of him. Pascal notes how frequently those who saw both the Old
Testament and New Testament miracles stubbornly went in the same
direction no matter what miraculous sign suggested they were headed the
The trouble, says Pascal, isn't really in our heads: it's in our
matter what intellectual evidence is put in front of us, we stubbornly
cling to our own ways.
If we were rational creatures, says Pascal, we would
behave far differently, living by Christian truth even if there wasn’t
100% evidence for it. He discusses what has come to be called
“Pascal’s Wager,” a consideration of how a rational man would
behave if there was only a chance that Christianity were true. My
cartoon version of the wager:
Suppose your gambling on a coin toss game. If
you call heads and you are right, you win. If you call tells and
you are right you win too. But what you win is very
different. If you call heads and you are right, you win
everything: the money, the car, the dream vacation, the girl or guy of
If you call tails and your right you win—well, let’s
say a handshake from me. Now, what would you call, heads or
tails? Any rational person would call heads: there is something
great to win, and nothing of any value to lose. Even if they odds
weren’t 50/50, even if they were one in a thousand, you’d call heads,
taking the chance of winning something really worth while.
Pascal says we have to place a wager on the
existence of God and on the truths of Christianity. We make our
wager by the way we live our lives, choosing either to live as if
there’s a God or to live as if there isn’t. What do we stand to
win and lose with this wager?
Well, suppose you wager that God exists and that
Christianity is true. And suppose you win: you’re right!
You made the right guess! What have you won? Eternal life,
eternal joy—you’ve won everything.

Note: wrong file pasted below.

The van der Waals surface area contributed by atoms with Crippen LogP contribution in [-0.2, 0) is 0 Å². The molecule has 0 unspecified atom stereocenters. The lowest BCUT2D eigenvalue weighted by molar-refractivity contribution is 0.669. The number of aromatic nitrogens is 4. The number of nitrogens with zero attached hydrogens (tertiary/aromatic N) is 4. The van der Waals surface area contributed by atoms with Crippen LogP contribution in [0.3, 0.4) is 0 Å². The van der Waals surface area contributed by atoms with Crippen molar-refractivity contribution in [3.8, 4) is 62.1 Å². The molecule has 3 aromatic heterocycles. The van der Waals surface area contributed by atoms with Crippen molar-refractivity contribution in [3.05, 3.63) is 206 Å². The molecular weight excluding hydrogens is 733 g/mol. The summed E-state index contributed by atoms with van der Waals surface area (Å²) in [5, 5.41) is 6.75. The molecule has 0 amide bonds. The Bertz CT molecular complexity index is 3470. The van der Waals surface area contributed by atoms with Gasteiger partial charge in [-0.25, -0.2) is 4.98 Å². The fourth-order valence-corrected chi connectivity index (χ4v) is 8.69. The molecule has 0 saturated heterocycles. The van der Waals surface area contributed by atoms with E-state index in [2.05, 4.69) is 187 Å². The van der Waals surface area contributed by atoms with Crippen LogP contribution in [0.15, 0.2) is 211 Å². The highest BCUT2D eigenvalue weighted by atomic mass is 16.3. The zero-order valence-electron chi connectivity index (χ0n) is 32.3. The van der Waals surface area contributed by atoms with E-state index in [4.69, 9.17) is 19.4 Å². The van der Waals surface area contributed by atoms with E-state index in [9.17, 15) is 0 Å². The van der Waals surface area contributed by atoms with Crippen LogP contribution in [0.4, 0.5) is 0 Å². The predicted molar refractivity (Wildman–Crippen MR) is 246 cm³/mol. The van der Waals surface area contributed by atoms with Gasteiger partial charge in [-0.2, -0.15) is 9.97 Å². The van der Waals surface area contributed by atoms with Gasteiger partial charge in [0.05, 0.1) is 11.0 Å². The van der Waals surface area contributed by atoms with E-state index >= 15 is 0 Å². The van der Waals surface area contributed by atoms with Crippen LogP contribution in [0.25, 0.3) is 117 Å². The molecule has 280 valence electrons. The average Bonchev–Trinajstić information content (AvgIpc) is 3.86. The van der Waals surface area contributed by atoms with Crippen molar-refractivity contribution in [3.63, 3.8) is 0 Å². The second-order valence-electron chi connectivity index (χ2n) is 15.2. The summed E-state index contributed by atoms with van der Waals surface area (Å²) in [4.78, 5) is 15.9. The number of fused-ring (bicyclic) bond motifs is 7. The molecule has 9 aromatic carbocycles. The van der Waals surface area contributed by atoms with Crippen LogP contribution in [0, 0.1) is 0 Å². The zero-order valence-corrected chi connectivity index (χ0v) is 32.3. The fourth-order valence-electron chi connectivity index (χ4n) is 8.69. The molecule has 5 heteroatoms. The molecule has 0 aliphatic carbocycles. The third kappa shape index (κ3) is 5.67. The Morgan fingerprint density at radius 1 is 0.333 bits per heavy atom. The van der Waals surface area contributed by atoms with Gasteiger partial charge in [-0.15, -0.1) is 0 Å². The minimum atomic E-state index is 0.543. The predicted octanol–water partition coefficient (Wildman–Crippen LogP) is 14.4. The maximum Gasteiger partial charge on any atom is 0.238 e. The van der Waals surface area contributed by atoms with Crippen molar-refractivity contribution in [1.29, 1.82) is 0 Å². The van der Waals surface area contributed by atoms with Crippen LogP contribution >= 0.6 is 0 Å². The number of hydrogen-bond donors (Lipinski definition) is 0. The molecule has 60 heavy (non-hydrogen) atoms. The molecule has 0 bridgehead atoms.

But suppose you are wrong. You lose the
bet. What have you lost? Nothing. You won’t even know
you’ve lost because you’ll be in a pine box six feet under.
Really, there won’t even be a you anymore.
Now suppose you wager the other way. You wager
that God doesn’t exist and you live your life accordingly. And suppose
you win: you’re right! You made the right guess! What have
you won? Nothing. You won’t even know you’ve won because
you’ll be in a pine box six feet under. There won’t even be a you
But suppose you lose. You wagered that God
didn’t exist and it turns out your wrong. There really is a God,
and Christianity is true. What have you lost? Everything.
So what’s the logical, rational way to bet? To
bet that God exists and to live your life accordingly, right?
But we don’t do it that way. Although there is
a direction we can take in our lives that promises us every good thing
we prefer to head in a different direction which, in the end, has no
chance of leading to anything at all.
There something so twisted in us that, if there were
two glasses in front of us, one filled with a chocolate milkshake and
the other filled with sewer water, and if God said to us, “Drink the
milkshake,” we would say, “No! I want the sewer water.”
And that, says Pascal is in some ways the greatest
proof of Christianity. Christianity gets human nature exactly
right. We are wonderful creatures that God loves and wants to
keep for an eternity of joy with Him. But we also are fallen creatures
with a sin nature drawing us away from God and keeping us from doing
what we know is right.
So what is to be done about that? Pascal’s
answer (right on the first page!): the machine. Now what is this
“machine”? I think what Pascal is talking about is the mechanics
of religion. Go to church. Read your Bible. Pray. Seek God
to the best of your ability. And then—well then God takes care of
the rest and gives you the assurance you need.
Something like this seems to have happened to Pascal
himself. At one point in his life, he had an experience so
important he wanted never to forget it. He made a short note, and
carried it with him the rest of his life. Here is some of what he
has to say:
The year of grace
1654, Monday, 23 November…
“God of Abraham,
God of Isaac, God of Jacob,” not of philosophers and scholars.
certainty, heartfelt, joy, peace.
forgotten and everything except God.
He can only be
found by the ways taught in the Gospels.
Sweet and total
to Jesus Christ and my director.
Everlasting joy in
return for one day’s effort on earth.
For Pascal, it seems that one day devoted entirely
to seeking God gave him all the assurance he really needed, the
assurance that he had found, not the god of the philosophers and
scholars, but the God of Abraham, Isaac, and Jacob.
Is this a better method of finding religious
assurance than that of Descartes? I’ll leave you to decide as you
prepare your answers to potential essay question six.